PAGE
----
My #UNGA77 Wrap Up

My #UNGA77 week closed with a fireside chat at the Columbia Business School.
It is always a pleasure to meet students – in Africa and beyond. I remember so well my time at university – a thirst for knowledge, but also a need for direction, guidance, role models. It is now humbling to be the one giving advice, offering that direction.

I shared practical examples from my own life story, as someone who always lived in Africa, worked in Africa and made success in Africa and listened to the young – hearing their hopes and concerns.

When I reflect on my journey, and as I often say, luck – being at the right place, at the right time, having access to mentors at a very young age, visionary leaders who saw potential in me, was critical in what I am today.

My wife and I founded The Tony Elumelu Foundation in 2010 to democratize luck. What we do at the Tony Elumelu Foundation is to identify brilliant entrepreneurs and empower them with $5,000 non-refundable seed capital and business training to help them turn their business ideas into reality.

And look at the results – towards the end of the session, a young man from the audience identified himself as one of the pioneer beneficiaries of The Tony Elumelu Foundation – whose agritech business, Afrimash Company Limited has grown remarkably, since receiving the seed capital in 2015, to now employing 50 people and serving over 10,000 farmers across Nigeria with farm products.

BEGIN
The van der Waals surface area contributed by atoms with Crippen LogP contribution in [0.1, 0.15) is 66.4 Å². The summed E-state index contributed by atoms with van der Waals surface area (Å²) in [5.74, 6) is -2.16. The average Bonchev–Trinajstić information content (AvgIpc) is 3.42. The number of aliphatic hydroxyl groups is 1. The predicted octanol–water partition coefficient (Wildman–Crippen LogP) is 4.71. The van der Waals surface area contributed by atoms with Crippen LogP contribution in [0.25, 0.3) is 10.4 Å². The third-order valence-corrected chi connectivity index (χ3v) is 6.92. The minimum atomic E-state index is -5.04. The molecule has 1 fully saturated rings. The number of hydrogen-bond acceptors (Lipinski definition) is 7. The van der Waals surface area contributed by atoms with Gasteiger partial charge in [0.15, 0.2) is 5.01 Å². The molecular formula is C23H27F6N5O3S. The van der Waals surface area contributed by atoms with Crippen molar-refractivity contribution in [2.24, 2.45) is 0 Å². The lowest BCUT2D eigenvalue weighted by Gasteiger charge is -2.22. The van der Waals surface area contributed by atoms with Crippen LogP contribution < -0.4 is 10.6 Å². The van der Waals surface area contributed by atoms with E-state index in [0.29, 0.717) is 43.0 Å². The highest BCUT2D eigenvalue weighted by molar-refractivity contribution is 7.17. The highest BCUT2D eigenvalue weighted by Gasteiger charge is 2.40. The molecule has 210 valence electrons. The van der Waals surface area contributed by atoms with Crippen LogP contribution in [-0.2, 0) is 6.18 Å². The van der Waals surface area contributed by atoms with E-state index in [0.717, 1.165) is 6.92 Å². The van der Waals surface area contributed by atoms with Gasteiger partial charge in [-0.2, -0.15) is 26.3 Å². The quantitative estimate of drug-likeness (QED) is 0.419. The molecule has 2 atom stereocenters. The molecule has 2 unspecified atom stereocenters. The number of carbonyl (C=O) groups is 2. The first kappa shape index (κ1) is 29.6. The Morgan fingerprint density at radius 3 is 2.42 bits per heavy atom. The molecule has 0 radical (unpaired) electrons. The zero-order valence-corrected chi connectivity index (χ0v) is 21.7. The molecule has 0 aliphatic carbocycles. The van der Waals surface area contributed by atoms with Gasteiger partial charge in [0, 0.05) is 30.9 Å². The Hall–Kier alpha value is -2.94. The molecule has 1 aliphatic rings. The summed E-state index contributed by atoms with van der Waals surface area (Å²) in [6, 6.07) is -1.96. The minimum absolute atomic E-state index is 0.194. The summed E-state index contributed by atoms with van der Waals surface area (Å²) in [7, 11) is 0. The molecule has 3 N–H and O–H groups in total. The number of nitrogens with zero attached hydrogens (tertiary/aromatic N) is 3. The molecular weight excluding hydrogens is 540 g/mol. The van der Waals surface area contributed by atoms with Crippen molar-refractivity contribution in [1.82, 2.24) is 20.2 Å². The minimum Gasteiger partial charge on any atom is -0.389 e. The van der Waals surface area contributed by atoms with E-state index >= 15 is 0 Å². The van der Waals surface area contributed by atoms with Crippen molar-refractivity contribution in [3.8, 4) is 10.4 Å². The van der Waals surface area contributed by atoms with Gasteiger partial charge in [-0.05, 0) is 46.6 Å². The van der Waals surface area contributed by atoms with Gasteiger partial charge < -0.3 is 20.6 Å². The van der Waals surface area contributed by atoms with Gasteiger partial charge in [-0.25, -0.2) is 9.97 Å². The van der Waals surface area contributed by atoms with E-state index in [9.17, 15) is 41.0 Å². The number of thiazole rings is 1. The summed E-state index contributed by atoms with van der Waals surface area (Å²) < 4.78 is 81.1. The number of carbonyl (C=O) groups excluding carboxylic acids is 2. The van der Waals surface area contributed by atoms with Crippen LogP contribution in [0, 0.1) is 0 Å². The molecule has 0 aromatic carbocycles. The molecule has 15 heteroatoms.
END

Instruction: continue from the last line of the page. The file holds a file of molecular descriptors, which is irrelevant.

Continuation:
Impact, scale, technology, African solutions – this is what we do The Tony Elumelu Foundation – congratulations Ayoade Oyedotun.

You can imagine the joy I felt – this is the motivation for what we do at the Tony Elumelu Foundation and just one example of how entrepreneurship can catalyse jobs and transform a continent.

With an audience that included many from the diaspora, I highlighted the role those Africans in diaspora must play in transforming our continent by being vocal and holding our leaders accountable for good governance.

I reiterated the need for them to be good ambassadors of Africa, as a way of shaping the perception for our continent. I am excited to see successful young Africans – shining a positive light on our continent and encouraging other young Africans that success is equally attainable by them.

Thank you for having me Columbia Business School.


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